The 7.9 magnitude earthquake that rumbled off the coast of Alaska on Tuesday affected well water levels 3,800 miles away in Florida, according to the United States Geological Survey.
Data from USGS sensors show that water levels dropped from 1.42 feet to 1.31 feet at a well in Fort Lauderdale while water levels rose from 41.59 feet to 41.77 feet at a well in Blue Springs, Florida. Both wells quickly recovered to their original water levels following the change.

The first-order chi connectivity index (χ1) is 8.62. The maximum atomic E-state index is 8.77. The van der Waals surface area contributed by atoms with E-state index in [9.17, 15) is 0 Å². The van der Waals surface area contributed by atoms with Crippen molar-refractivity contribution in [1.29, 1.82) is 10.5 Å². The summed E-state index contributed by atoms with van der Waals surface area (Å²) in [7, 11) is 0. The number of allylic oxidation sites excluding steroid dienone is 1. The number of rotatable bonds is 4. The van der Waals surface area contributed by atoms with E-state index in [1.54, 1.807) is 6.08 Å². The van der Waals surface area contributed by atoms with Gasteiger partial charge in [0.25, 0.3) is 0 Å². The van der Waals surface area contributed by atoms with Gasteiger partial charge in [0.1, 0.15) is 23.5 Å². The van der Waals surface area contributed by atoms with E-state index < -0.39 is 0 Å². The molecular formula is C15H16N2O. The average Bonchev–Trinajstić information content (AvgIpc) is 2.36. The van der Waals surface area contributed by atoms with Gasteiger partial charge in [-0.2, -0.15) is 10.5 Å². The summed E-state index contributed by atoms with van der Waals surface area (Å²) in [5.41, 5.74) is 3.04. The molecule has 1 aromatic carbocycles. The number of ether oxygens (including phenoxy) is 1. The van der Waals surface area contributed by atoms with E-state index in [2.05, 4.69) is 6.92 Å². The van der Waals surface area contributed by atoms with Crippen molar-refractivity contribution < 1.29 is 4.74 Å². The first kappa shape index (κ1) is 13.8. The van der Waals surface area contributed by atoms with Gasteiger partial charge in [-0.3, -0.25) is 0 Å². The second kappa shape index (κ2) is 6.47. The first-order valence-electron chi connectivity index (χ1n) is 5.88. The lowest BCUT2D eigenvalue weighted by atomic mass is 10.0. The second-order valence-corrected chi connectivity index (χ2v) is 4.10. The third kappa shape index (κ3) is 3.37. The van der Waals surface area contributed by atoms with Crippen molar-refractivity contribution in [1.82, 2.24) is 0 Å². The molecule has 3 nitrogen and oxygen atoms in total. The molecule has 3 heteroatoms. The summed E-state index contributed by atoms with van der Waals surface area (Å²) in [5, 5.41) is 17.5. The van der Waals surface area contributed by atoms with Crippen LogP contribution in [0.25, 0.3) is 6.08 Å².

USGS explained that underground water levels change due to contractions and expansions in the aquifer as seismic waves travel through the Earth.
The change that occurred in the Florida wells after the Alaska earthquake is known as an ‘instantaneous water-level offset’, or step, which may be either an increase or a decrease and may occur near or far from the epicenter. USGS says that this is the most common type of observed ground-water response.
USGS noted that the depth of the well, whether the aquifer is confined or unconfined, and well construction influence the degree of water-level fluctuations in wells in response to seismic waves.
Image credits: USGS